“When I again aroused to consciousness, it seemed to me that I had been asleep. I did not remember the accident and was ignorant of the cause of my illness. As I began to gain a little strength, my curiosity was aroused by overhearing those who came to visit me say ‘What a pity!’ ‘I should not have known her,’ etc. I asked for a looking-glass, and as I gazed into it, I was shocked at the change in my appearance. Every feature of my face seemed changed. The bones of my nose had been broken and caused this disfigurement. ST January 6, 1876, Art. B, par. 8

“The idea of carrying my misfortune through life was insupportable. I could see no pleasure in my existence. I did not wish to live and I dared not die for I was unprepared. Friends often visited my parents and looked with pity upon me and advised them to prosecute the father of the girl who had, as they said, ruined me. But my mother was for peace; she said that if such a course could bring me back my health and natural looks there would be something gained, but as this was impossible, it was best not to make enemies by following such advice. ST January 6, 1876, Art. B, par. 9

“Physicians thought that a silver wire might be put in my nose to hold it in shape. This would have been very painful, and they feared it would be of little use, as I had lost so much blood and sustained such a nervous shock that my recovery was very doubtful. Even if I revived it was their opinion I could live but a short time. I was reduced almost to a skeleton. ST January 6, 1876, Art. B, par. 10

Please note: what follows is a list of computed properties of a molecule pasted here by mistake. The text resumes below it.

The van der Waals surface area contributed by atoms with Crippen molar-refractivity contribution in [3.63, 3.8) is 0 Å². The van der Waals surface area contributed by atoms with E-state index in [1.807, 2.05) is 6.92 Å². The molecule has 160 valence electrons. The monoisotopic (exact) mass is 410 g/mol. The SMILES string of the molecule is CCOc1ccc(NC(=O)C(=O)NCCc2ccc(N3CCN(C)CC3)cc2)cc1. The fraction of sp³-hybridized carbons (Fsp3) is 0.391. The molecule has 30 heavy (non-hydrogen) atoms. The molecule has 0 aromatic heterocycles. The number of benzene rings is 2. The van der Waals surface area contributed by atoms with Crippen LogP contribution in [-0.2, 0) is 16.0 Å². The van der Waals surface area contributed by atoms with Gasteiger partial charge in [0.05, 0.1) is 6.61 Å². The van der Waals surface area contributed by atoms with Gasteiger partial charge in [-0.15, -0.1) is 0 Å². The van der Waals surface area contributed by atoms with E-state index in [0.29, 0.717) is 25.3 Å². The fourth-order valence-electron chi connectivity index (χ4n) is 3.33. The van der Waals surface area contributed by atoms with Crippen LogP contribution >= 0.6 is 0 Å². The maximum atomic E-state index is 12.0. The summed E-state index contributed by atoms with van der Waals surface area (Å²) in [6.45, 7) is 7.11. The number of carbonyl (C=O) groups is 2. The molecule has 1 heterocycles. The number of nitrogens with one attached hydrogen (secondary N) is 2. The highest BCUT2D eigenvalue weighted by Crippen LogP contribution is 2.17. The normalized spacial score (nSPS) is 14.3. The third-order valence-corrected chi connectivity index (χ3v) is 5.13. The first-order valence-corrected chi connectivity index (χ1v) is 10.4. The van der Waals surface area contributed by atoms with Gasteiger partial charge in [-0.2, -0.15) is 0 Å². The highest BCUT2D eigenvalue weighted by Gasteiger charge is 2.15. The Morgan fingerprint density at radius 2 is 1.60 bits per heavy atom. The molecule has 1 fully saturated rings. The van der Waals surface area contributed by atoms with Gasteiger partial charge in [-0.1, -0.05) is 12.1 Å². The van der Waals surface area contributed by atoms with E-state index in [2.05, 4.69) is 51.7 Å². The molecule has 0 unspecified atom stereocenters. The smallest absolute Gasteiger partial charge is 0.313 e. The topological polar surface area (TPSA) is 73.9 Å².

“At this time I began to pray the Lord to prepare me for death. When Christian friends visited the family, they would ask my mother if she had talked to me about dying. I overheard this and it roused me. I desired to become a Christian and prayed as well as I could for the forgiveness of my sins. I felt a peace of mind resulting. I loved every one and felt desirous that all should have their sins forgiven and love Jesus as I did. ST January 6, 1876, Art. B, par. 11

“I well remember one night in winter when the snow was on the ground, the heavens were lighted up, the sky looked red and angry, and seemed to open and shut, while the snow looked like blood. The neighbors were very much frightened. Mother took me out of bed in her arms and carried me to the window. I was happy, I thought Jesus was coming, and I longed to see him. My heart was full, I clapped my hands for joy, and thought my sufferings were ended. But I was disappointed; the singular appearance faded away from the heavens, and the next morning the sun arose the same as usual.” ST January 6, 1876, Art. B, par. 12

J. W.